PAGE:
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USTR nominee Tai promises allied approach on trade

Biden looks to rebrand trade policy as it solidifies itself in post-Trump trade era.

Katherine Tai, President Joe Biden’s choice for U.S. Trade Representative ambassador, appeared before the Senate Finance Committee Feb. 25. Her promises for an allied approach to trade and enforcing trade partners to abide by their commitments drew bipartisan praise from senators, with signs pointing to strong, if not unanimous, support for her nomination which the committee plans to take up Wednesday.

She was introduced to the committee by the top Democrat and Republican on the House Ways and Means Committee, Chairman Richard Neal, D-Mass., and Ranking Member Kevin Brady, R-Texas, as she previously served as a trade lawyer on the committee staff.

Neal says Tai has many accomplishments, but “none greater than the pivotal role she played behind the scenes in our successful work to improve the U.S.-Mexico-Canada Agreement and secure widespread support for its passage.” He adds, “Katherine was integral in crafting an agreement that drew support from the far sides of the political spectrum, and even more impressively, our caucus. A skilled negotiator, Katherine was able to include tough labor and environmental standards in USMCA, that will now allow us to uphold strong moral leadership in future deals.”

She says USMCA offers an important step in reforming the U.S. approach to trade. “We must all continue to prioritize its implementation and success.”

Tai previously served as America’s chief enforcer against China’s unfair trade practices. Her parents grew up in China and she was raised in Thailand. She also speaks fluent Mandarin.

“I know firsthand how critically important it is that we have a strategic and coherent plan for holding China accountable to its promises and effectively competing with its model of state directed economics. I know the opportunities and limitations in our existing toolbox,” she says.

However, she also cautioned against alienating the Chinese. “China is simultaneously a rival, a trade partner, and an outsized player whose cooperation we’ll also need to address certain global challenges. We must remember how to walk, chew gum and play chess at the same time."

She says she would enforce President Trump’s Phase One agreement with China because it’s the agreement we have, and China needs to deliver on promises it makes. She did not promise to remove the 232 or 301 tariffs but did say she supports using all the tools in the toolbox to enforce commitments made by trading partners and to lower trade barriers.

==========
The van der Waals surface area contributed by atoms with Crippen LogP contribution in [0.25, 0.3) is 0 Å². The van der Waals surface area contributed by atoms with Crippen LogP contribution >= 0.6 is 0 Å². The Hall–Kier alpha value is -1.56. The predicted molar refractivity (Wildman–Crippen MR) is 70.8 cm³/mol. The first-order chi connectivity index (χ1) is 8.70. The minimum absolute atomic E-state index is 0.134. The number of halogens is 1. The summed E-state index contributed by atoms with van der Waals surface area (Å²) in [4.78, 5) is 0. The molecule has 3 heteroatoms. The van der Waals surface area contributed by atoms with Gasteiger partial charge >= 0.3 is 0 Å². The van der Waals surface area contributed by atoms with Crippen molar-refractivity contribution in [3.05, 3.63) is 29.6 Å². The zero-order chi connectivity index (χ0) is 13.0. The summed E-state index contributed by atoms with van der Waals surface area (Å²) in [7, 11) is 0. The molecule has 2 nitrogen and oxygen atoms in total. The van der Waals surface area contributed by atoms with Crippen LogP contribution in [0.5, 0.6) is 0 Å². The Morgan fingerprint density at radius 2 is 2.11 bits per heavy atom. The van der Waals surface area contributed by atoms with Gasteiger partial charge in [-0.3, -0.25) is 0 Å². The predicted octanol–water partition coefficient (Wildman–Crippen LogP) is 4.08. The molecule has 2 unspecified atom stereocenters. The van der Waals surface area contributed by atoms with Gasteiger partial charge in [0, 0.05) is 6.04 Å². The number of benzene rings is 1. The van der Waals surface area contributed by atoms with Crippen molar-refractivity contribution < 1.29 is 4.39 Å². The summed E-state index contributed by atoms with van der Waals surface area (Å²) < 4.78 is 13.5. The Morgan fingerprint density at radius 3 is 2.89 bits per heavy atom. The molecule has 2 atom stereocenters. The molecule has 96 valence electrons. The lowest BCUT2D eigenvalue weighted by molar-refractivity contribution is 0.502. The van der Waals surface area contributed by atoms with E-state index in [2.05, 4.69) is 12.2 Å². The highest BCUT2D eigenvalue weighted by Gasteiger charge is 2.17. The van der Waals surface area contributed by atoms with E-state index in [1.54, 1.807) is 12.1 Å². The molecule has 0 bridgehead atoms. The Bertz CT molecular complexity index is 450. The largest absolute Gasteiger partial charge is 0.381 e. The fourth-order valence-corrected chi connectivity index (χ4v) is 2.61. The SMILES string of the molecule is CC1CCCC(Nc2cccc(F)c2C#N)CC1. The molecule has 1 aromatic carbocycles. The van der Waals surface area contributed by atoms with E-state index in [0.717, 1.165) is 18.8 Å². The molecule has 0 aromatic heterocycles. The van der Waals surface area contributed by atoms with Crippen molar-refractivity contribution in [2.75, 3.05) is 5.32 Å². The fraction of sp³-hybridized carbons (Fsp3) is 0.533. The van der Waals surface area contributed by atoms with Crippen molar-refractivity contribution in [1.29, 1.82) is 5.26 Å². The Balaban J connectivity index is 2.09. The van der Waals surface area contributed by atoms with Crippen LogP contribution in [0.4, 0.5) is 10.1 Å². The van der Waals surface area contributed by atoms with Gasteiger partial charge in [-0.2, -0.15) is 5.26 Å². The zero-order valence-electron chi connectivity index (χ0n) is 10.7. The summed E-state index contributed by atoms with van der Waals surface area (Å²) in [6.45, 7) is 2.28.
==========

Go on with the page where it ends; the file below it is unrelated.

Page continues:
Engaging allies

Tai says she know how important it is to build what the President has termed “a united front of U.S. allies.”

Tai says she will also prioritize rebuilding international alliances and partnerships, and re-engaging with international institutions. “We must do the hard work and secure the necessary reforms that allow the world to come together and address common threats like climate change, the COVID pandemic and a global economic downturn,” she says.

In her comments, she notes she wants to revitalize the World Trade Organization and the appellate body. However, she didn’t sound open to rejoining the Comprehensive and Progressive Agreement for Trans-Pacific Partnership, or at least not without some changes to the Trans-Pacific Partnership negotiated under the Obama administration but withdrawn from the Trump administration.

She promised to negotiate an end to the long-running Boeing-Airbus WTO dispute in a bid to revitalize US-EU relations and the WTO, but she also declined to commit to lifting any of the retaliatory tariffs imposed by President Trump in connection with the dispute.

Rebrand rather than reset

During a recent Farm Foundation forum on trade just days before Tai’s hearing, Cassandra Kuball, vice president of Michael Torrey Associates, shares that she sees Biden doing a rebrand on Trump’s trade approach.

“With the Trump administration, they took the play book and ripped it up,” Kuball says of the overall approach and how to use trade remedy tools. Many expect Biden to do a reset, but she sees a reset as a way for Biden to feel out how he can proceed forward.

China offers a perfect example where those in agriculture probably do not want to see a reset and going back to square 1 with China because some effective advancements were made with China.

Kuball says to a degree the Biden trade team is undergoing a public affairs campaign as it re-engages on the Paris Climate Accord, reaffirming commitments at the WTO and World Health Organization. “From what I assume it is all part of a trust building exercise,” Kuball says.


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